A federal court ruled that 12 of Alabama's legislative districts were unconstitutional, citing an improper use of race in their composition. The three-judge panel of the 11th U.S. Circuit Court of Appeals enjoined the use of the districts in future elections but stopped short of intervening in the drawing of new districts. "It is this court’s expectation that the state legislature will adopt a remedy in a timely and effective manner, correcting the constitutional deficiencies in its plans in sufficient time for conducting the 2018 primary and general elections, without the need for court intervention," the judges wrote in a separate order. The decision ends a chapter in a nearly five-year battle over the district lines – which has gone to the U.S. Supreme Court – and adds another item to a lengthy punch list awaiting state lawmakers next month. The 2-1 majority of U.S. Circuit Court Judge Bill Pryor and U.S. District Judge Keith Watkins upheld the constitutionality of 24 districts challenged in a lawsuit brought by the Alabama Legislative Black Caucus and the Alabama Democratic Conference. U.S. District Judge Myron Thompson, while concurring in that decision, wrote that he would have found 12 other districts unconstitutional and argued the majority did not properly apply earlier instructions from the nation's high court. But the impact of the decision will likely go beyond the affected districts. Redrawing the boundaries will likely mean adjustments to others.
It’s shaping up to be a tough financial year for many states. At least 30 of them have budget shortfalls, and President Donald Trump’s promises to scrap the Affordable Care Act and overhaul the federal tax code have created fiscal uncertainty. But whatever happens in Washington, some states will be well positioned to deal with it without raising taxes or making deep spending cuts. California, Georgia, Idaho and Utah are among the states that have put themselves on a solid fiscal footing by avoiding deep tax cuts, enacting targeted tax increases, and diverting some surplus money into “rainy day” funds to be tapped in leaner times. By taking those steps, and by forgoing the temptation to rely on a single revenue source, those states are in good financial shape heading into this year’s legislative sessions. Their strategies may be instructive for other states. Elizabeth McNichol, a senior fellow at the left-leaning Center on Budget and Policy Priorities, said the key is “to plan ahead and have a rainy day fund, specifically tied to the volatility of your specific tax system.”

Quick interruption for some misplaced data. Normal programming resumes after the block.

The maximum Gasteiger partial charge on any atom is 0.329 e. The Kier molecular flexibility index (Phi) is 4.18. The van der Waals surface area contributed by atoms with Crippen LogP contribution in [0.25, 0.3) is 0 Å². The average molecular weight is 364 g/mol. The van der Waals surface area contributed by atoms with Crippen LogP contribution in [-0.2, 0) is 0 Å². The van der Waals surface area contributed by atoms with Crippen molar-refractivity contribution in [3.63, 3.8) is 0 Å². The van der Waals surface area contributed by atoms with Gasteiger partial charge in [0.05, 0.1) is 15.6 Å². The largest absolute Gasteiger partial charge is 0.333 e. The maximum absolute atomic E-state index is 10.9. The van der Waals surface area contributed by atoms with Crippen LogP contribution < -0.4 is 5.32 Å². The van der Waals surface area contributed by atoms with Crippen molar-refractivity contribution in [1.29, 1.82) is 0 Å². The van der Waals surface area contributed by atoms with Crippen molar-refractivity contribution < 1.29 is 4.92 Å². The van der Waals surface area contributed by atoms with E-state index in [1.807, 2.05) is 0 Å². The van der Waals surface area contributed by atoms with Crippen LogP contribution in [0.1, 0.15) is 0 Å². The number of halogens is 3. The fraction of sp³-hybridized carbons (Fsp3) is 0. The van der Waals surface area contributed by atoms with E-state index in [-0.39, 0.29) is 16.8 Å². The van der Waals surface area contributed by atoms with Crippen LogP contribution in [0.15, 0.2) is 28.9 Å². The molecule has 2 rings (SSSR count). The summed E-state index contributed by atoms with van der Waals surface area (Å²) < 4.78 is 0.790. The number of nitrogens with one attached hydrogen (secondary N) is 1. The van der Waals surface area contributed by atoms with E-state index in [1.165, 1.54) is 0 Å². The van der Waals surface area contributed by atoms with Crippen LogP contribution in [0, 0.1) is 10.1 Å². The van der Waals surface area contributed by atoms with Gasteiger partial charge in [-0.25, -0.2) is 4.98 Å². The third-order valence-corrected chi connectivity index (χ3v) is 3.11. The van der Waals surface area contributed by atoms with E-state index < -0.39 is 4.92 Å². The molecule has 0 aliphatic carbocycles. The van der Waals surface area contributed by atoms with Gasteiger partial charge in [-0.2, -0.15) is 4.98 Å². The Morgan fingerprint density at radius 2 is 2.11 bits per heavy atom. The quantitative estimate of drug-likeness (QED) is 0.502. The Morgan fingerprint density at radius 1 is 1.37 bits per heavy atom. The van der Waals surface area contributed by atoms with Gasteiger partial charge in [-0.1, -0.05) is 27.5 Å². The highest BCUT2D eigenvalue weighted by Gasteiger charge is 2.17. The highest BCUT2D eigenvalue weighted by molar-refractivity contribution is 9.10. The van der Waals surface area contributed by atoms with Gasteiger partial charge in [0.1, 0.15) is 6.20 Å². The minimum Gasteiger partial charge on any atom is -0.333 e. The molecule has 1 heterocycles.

The Fort Steuben Mall in this former steel town on the edge of the Ohio River is battling a double whammy of store closures that have thrust it into a fight for survival. On one side of the mall is an empty space that housed a Sears department store and automotive center until the struggling retailer closed the location last June. On the opposite side sits a Macy’s set to close in early spring, the retail chain said early this month, as part of 100 closures announced last summer. Fort Steuben Mall is being swept up in a wave of store closings that is buffeting landlords across the U.S. Specialty retailers such as the Limited and department stores such as Sears and Macy’s in recent months have announced plans to close hundreds of stores nationwide and slash jobs as online shopping takes a growing share of revenue. Malls in smaller U.S. cities are often linchpins of local economies and their struggles can have a ripple effect, from jobs and tax revenues to the fortunes of logistics and transportation companies that provide trucking and inventory support for stores. Creditors who invest in mortgage securities tied to troubled malls face the risk of default.